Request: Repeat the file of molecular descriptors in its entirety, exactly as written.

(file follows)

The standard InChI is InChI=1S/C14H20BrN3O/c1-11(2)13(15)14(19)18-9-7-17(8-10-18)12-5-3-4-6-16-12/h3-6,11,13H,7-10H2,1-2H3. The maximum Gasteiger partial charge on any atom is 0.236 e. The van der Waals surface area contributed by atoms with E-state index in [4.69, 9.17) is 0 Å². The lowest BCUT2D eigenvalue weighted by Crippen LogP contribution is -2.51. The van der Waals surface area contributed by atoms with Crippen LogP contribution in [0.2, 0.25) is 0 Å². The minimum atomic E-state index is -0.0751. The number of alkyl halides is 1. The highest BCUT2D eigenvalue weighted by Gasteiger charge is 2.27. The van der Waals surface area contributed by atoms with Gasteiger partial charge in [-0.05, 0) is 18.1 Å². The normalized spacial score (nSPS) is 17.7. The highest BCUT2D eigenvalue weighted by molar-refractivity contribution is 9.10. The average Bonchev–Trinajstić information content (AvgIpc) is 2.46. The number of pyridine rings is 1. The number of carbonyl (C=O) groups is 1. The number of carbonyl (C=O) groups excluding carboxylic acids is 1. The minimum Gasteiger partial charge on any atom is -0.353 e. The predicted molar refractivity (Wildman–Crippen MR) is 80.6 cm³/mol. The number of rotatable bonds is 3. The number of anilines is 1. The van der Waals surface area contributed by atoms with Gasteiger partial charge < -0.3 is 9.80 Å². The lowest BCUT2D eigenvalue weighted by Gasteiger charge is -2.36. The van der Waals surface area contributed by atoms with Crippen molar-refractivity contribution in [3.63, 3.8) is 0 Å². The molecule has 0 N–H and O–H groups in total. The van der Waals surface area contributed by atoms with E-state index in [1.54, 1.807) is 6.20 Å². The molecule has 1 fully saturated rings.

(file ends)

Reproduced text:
The standard InChI is InChI=1S/C14H20BrN3O/c1-11(2)13(15)14(19)18-9-7-17(8-10-18)12-5-3-4-6-16-12/h3-6,11,13H,7-10H2,1-2H3. The maximum Gasteiger partial charge on any atom is 0.236 e. The van der Waals surface area contributed by atoms with E-state index in [4.69, 9.17) is 0 Å². The lowest BCUT2D eigenvalue weighted by Crippen LogP contribution is -2.51. The van der Waals surface area contributed by atoms with Crippen LogP contribution in [0.2, 0.25) is 0 Å². The minimum atomic E-state index is -0.0751. The number of alkyl halides is 1. The highest BCUT2D eigenvalue weighted by Gasteiger charge is 2.27. The van der Waals surface area contributed by atoms with Gasteiger partial charge in [-0.05, 0) is 18.1 Å². The normalized spacial score (nSPS) is 17.7. The highest BCUT2D eigenvalue weighted by molar-refractivity contribution is 9.10. The average Bonchev–Trinajstić information content (AvgIpc) is 2.46. The number of pyridine rings is 1. The number of carbonyl (C=O) groups is 1. The number of carbonyl (C=O) groups excluding carboxylic acids is 1. The minimum Gasteiger partial charge on any atom is -0.353 e. The predicted molar refractivity (Wildman–Crippen MR) is 80.6 cm³/mol. The number of rotatable bonds is 3. The number of anilines is 1. The van der Waals surface area contributed by atoms with Gasteiger partial charge < -0.3 is 9.80 Å². The lowest BCUT2D eigenvalue weighted by Gasteiger charge is -2.36. The van der Waals surface area contributed by atoms with Crippen molar-refractivity contribution in [3.63, 3.8) is 0 Å². The molecule has 0 N–H and O–H groups in total. The van der Waals surface area contributed by atoms with E-state index in [1.54, 1.807) is 6.20 Å². The molecule has 1 fully saturated rings.